Fall months for cross-country skiers can be rather challenging. Weather is a major variable and sometimes motivation can be lacking with cold weather, rain/snow, and a lack of daylight making it difficult to get out the door. As challenging as it may be, it is important to stay consistent in your routine during the transition periods while also being flexible with the ever-changing weather. Even though the snow is starting to fly, we still have some time to get into ski specific shape.

First, I suggest looking at the weather for the coming week and building your training schedule around that. Plan the indoor workouts for the poor weather days and your outdoor sessions for the clear fall days. Always have your running shoes with you in the fall in case it randomly starts snowing and rollerskiing becomes too dangerous or the trails are too wet for mountain biking.

A coach with the Sun Valley Ski Education Foundation, Mary Rose’s cross-country athletes tackle dryland training at Dollar Mountain. 

We spend all summer building lower body strength and endurance by running, hiking and biking; Fall is the time to start incorporating upper body exercise and speed into your routine. Getting into the gym for basic strength (pull-ups, push-ups, dips) will pay off once you hit the trails. If your gym has a ski erg, utilize that for your warm-up or build a session around ski erg intervals. Getting on the ski erg 1-2 times a week will quickly build strength and set you up for a great winter season!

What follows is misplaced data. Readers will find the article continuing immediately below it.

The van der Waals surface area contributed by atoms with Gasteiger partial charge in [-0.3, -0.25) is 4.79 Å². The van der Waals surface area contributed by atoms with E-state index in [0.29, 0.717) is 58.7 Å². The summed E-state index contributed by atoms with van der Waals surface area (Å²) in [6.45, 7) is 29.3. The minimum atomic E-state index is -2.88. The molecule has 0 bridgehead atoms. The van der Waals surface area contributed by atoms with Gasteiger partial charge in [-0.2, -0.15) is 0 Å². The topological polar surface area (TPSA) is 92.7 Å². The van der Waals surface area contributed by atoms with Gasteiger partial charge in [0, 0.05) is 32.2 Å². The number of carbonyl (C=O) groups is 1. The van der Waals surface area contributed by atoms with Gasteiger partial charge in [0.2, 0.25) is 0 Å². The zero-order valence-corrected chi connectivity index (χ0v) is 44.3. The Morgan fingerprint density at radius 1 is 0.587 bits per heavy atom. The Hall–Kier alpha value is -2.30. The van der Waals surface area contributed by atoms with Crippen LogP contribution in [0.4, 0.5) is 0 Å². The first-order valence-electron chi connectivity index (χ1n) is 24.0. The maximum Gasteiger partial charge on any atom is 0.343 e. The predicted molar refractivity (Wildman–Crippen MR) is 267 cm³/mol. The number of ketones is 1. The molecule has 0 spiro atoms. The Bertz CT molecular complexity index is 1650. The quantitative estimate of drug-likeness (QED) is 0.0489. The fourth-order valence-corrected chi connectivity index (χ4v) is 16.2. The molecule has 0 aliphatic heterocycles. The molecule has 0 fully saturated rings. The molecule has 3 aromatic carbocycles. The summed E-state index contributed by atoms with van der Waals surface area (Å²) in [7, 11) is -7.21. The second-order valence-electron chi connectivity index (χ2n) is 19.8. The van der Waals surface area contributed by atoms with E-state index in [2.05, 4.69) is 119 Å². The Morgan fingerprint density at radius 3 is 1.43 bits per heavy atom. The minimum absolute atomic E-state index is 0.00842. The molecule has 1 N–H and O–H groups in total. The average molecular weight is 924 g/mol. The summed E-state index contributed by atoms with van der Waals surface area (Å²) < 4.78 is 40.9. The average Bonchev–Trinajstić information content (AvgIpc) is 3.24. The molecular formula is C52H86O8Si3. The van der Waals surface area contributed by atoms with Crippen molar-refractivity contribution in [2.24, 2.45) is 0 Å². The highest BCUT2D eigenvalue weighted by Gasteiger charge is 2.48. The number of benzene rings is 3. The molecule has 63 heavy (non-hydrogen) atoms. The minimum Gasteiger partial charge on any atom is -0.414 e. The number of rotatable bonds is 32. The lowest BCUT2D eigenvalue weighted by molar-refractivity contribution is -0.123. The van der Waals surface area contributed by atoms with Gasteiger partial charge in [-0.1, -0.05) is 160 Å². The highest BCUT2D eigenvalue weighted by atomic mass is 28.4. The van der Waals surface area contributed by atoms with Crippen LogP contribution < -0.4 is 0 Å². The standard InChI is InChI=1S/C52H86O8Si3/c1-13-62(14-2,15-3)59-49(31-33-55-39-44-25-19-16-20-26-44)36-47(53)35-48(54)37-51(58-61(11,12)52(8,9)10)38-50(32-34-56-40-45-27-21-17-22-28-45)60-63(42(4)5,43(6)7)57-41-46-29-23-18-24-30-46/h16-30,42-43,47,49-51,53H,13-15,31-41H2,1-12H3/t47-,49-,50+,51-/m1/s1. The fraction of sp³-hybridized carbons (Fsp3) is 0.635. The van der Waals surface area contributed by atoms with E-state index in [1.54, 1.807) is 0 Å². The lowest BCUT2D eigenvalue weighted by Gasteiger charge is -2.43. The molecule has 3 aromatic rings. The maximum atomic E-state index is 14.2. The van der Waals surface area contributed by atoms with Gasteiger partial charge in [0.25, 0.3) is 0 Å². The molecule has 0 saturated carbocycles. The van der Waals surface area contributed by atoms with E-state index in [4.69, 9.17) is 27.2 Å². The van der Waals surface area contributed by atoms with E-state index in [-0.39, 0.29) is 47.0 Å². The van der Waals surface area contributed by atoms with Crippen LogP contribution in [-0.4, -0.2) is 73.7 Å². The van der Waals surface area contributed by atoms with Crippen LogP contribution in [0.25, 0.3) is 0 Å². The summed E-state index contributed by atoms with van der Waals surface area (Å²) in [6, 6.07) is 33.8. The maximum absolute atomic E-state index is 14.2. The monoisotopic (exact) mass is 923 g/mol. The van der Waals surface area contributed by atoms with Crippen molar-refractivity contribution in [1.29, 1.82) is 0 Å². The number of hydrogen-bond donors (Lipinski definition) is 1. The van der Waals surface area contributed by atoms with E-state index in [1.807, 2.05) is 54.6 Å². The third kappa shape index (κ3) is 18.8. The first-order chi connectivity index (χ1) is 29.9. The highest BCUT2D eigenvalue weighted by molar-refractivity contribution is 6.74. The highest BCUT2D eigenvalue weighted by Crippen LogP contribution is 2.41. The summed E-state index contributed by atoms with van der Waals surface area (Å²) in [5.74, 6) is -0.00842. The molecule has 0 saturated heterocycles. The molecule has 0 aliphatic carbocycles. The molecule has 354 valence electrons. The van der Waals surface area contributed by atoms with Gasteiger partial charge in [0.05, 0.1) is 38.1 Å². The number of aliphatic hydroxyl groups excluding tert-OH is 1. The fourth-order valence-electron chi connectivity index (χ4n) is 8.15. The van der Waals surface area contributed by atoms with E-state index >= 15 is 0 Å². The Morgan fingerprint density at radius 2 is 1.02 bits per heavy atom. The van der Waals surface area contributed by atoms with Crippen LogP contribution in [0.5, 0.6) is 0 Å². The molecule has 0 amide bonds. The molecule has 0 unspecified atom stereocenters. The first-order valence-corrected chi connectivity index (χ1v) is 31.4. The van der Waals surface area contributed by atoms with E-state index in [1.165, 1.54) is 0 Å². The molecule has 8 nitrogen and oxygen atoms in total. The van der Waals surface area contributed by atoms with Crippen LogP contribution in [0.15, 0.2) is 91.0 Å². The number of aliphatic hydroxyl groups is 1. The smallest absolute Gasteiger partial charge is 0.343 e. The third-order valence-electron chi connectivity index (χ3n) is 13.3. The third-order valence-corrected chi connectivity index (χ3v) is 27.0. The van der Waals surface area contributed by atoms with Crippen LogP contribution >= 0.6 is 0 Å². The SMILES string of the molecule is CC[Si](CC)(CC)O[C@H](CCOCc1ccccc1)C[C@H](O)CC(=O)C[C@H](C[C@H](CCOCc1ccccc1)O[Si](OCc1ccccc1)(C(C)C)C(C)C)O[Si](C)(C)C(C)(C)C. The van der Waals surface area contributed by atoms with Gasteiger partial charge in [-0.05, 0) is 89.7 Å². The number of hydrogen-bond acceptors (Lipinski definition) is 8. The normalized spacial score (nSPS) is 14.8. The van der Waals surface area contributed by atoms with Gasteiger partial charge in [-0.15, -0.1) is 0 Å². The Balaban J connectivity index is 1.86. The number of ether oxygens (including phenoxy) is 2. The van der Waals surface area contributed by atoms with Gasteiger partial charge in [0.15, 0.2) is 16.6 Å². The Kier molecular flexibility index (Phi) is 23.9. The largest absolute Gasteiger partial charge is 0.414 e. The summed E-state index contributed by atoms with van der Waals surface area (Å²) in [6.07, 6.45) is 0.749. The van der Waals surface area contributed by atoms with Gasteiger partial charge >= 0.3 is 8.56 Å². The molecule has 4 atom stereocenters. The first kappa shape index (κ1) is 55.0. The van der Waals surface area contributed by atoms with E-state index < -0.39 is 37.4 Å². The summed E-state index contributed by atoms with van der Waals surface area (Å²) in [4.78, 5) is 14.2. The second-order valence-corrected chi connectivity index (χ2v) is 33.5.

Start regaining foot speed and explosiveness during the fall months by incorporating ski walking or bounding into your routine. Build training plans with 1-3 intensity sessions per week. One to two of the sessions should be threshold and the other session should be speed focused. If you are on a distance run, do speed bursts of 10-15 seconds every 5 minutes. Pick varying terrain to teach your body how to move fast in different types of terrain. A few of my favorite threshold interval sets are 4 x4 minutes, 4×8 minutes, and 4×12 minutes. I like to switch up how I construct the workout.  Sometimes I pick a set loop for each interval. Other times I do intervals on a bigger loop and each interval is done in a different section with different terrain.

Sun Valley Ski Education Foundation is very fortunate to have a rollerski treadmill- this becomes a key training tool especially in the fall with poor weather*. We use the treadmill 12 months a year for technique work, accommodating injuries, and lactate testing. This has become a great resource because of the quality workouts that can be accomplished, regardless of weather and daylight.

There are many ways to get into ski shape in the fall, you just have to find what works best for you. The key to success in the winter is to stay consistent with exercise, in the summer and fall. Stay motivated by mixing up the workouts and being flexible with the weather conditions for that day. Call a buddy and get out there!

See you on the trails!
Mary Rose

*The treadmill has recently been opened to the public for private rollerski, bounding, or ski walking coaching sessions. It is a great tool for cross-country skiers of all abilities to work on technique, test lactate levels, and do intervals in a safe and controlled environment.  If you are interested in the treadmill contact Mary Rose at to schedule a session!